I also learned that Metzler’s medical licenses had been revoked. In 1992, the New York State Board of Professional Medical Conduct charged him with mismanaging the care of four patients, one of whom died. All four had symptoms of serious diseases that required medical treatment and/or referral [2]. Metzler testified that he used homeopathic remedies to “treat the entire person” rather than treating diseases. He also testified that illness is the result of a restricted spirit, there is no such thing as an incurable illness, and that it was not necessary to do standard diagnostic testing or repeated physical examinations. The board sustained charges of gross negligence, negligence on more than one occasion, and failure to maintain records [3]. Metzler requested an administrative review in which he asserted that practicing a field of medicine that differs from the weight of medical authority does not constitute negligence. The review board noted that there are no different standards for licensed physicians based on their philosophy, religion, or personal approach to their calling [4]. Metzler petitioned through the courts, but in April 1994, his appeal was denied [5].

In 1992, the New Jersey Board of Medical Examiners launched an investigation of Metzler that included a visit by an undercover consumer investigator who complained of rectal bleeding. The investigator reported that Metzler conducted a brief physical examination, ordered no laboratory tests, and gave her a packet of powder that he described as a homeopathic remedy made from ground oyster shells. Following hearings, the board concluded that Metzler did not meet minimum medical standards and revoked his license. A local newspaper reported that Metzler said he would continue practicing because he had “a calling to act in a manner that will cause me to disregard their authority.” [6-8]

In a recent article, Metzler said that he continued to offer his services without a medical license, but found that over time, fewer and fewer people sought them. So he joined forces with a friend in California to write and produce a movie—”The Empiricist”—based on their mutual belief that the genetic theory of inheritance is false [9,10].

Although homeopathic products are fakes [11], state licensing boards rarely discipline (or attempt to discipline) homeopaths who provide standard medical care and/or mare referrals when needed. Metzler stood out because his avoidance of medical care placed patients at high risk.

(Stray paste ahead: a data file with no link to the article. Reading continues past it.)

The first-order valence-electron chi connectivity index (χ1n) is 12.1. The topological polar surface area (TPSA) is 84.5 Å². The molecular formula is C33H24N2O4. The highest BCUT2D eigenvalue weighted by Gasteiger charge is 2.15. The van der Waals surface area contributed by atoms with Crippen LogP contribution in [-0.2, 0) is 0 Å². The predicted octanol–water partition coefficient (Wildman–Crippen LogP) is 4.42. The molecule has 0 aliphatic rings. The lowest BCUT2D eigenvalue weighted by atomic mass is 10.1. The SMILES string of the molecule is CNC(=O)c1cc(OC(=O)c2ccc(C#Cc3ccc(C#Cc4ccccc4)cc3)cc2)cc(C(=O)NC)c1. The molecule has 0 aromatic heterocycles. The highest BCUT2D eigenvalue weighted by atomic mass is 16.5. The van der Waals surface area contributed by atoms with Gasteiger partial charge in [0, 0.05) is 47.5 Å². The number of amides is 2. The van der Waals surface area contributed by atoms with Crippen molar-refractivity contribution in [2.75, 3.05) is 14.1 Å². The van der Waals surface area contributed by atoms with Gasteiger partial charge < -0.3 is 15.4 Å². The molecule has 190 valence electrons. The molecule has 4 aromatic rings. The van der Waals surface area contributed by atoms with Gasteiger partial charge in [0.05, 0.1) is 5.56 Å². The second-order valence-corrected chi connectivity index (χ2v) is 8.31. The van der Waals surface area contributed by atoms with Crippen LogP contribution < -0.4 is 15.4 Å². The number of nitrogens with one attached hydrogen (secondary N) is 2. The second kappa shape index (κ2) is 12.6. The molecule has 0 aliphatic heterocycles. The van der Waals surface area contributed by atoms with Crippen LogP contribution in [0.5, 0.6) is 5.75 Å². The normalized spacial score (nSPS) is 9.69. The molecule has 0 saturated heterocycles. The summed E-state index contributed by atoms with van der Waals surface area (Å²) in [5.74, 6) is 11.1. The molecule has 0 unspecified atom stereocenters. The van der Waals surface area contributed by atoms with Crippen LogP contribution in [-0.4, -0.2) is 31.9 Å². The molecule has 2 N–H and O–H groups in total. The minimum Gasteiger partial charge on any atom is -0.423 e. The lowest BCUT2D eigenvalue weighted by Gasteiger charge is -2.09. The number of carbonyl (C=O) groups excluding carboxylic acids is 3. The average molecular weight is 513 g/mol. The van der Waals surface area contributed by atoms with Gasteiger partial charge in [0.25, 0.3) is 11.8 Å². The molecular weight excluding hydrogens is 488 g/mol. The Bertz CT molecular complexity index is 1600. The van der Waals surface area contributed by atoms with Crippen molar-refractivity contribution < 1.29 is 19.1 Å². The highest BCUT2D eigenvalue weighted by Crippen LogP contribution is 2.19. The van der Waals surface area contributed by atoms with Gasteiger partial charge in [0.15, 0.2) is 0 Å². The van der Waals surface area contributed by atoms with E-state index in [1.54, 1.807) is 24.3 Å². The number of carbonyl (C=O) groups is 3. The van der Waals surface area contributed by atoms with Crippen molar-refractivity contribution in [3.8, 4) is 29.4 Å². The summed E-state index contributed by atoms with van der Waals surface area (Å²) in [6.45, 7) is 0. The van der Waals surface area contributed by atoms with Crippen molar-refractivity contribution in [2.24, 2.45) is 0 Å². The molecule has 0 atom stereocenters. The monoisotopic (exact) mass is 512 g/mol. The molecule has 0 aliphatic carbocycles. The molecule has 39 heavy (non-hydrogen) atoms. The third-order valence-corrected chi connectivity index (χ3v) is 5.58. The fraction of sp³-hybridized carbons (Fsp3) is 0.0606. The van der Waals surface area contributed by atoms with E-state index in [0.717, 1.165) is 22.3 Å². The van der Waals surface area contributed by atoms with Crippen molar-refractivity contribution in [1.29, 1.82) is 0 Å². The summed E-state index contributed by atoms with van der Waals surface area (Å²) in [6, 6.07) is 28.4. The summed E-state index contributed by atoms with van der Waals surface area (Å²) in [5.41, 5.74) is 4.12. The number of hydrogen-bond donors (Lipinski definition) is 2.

1. Metzler WF. Finding Contentment: A Journey to Self-Discovery. Serious Ladies Publishing Company, 1986, pp 70-71.
  2. Statement of charges. In the matter of Warren Metzler, M.D. New York State Board for Professional Medical Conduct, March 5, 1992.
  3. Determination and order. In the matter of Warren Metzler, M.D. New York State Board for Professional Medical Conduct, Order No. BPMC-92-66, Aug 12, 1992.
  4. Administrative Review Board Determination and Order. In the matter of Warren Metzler, M.D. New York State Administrative Review Board for Professional Medical Conduct, Order No. BPMC-92-66-A, Oct 29, 1992.
  5. Peters J. Memorandum and judgment. In the matter of Warren F. Metzler v. New York State Board for Professional Conduct et al. New York State Supreme Court Appellate Division, April 7, 1994.
  6. Edelman S. Hackensack doctor’s license pulled. Bergen Record, Jan 1, 1993.
  7. Edelman S. Homeopath’s license suspension is extended. Homeopath’s license suspension is extended. Bergen Record, Jan 15, 1993.
  8. Edelman S. Suspended homeopath vows to defy state board. Bergen Record, Jan 16, 1993.
  9. Warren Metzler. Phosphorous Alights Web site, accessed Jan 8, 2009.
  10. The history of Phosphorus Alights. Phosphorous Alights Web site, accessed Jan 8, 2009.
  11. Barrett S. Homeopathy: The ultimate fake. Quackwatch, Oct 4, 2007.

This article was posted on February 1, 2009.